Hydrogen and Oxygen:
I think you're going to really like where we're headed. Now I'm sure there are going to be a bunch of questions of both Hydrogen and Oxygen, and we'll try our best to answer wherever we can. But remember, these are brand new technologies, and they're still very much a work in progress. We'll share what we can't today, but I would also encourage you to sign up for updates at Shopify Dev Hydrogen.
With that, I want to introduce you to Morgan, who I think many of you might already know, to talk a bit more about the APIs and what's available starting today. Thanks, Zach. Hey everyone, my name is Morgan, and I'm a product manager working on custom storefronts. Some of you may remember me from Unite 2019 and our panel on the power of unique shopping experiences with the storefront API. Great to connect with you folks again, and for everyone else, looking forward to chatting over Discord shortly.
Immediate Pain Points:
So our main priority for Unite was really doubling down on the storefront API. We wanted to address some of the immediate pain points for our existing users. Ilya has already walked through some great examples of this functionality, so I won't do that again, but I do want to be clear about what's available right now and what still needs some tweaking based on your feedback.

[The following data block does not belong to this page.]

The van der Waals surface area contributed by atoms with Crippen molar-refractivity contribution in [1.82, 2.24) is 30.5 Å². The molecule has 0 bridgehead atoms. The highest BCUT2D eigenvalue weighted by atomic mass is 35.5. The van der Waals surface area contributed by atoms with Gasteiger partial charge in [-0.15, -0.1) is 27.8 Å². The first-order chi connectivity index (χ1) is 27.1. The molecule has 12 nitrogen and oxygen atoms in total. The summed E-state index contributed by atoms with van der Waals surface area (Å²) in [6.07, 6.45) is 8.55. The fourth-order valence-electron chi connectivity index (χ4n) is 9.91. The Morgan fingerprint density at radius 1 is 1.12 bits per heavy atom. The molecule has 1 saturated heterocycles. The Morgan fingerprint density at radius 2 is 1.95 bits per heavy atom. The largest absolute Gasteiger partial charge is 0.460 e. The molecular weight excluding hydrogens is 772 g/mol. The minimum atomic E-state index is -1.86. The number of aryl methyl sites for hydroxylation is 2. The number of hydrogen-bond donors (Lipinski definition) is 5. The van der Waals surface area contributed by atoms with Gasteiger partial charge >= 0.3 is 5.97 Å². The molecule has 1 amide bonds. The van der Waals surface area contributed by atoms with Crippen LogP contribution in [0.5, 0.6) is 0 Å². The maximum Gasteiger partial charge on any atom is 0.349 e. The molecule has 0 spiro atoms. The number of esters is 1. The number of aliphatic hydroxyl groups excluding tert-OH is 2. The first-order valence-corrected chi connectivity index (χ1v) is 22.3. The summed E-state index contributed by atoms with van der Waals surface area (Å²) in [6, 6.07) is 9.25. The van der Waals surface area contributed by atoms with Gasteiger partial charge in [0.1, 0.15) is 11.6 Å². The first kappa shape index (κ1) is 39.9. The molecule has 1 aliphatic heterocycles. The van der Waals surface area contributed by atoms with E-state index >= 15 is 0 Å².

So version 202107, which is available as of July 1st, will feature international pricing, local pickup, selling plans, and metafields in the unstable version of the API. You'll see the cart and filtering for collections, and we also have a preview of the new schema, which Ilya mentioned. Both the stable and unstable features are actually covered in tutorials available on Shopify Dev, so be sure to check those out. But what I'm the most excited about actually is the new space that we've created, which is this public repo for engaging with you, our community. This is a chance for us to get feedback on some of these items as we're building them or even before we've started building, so that we can ensure we're really addressing your needs.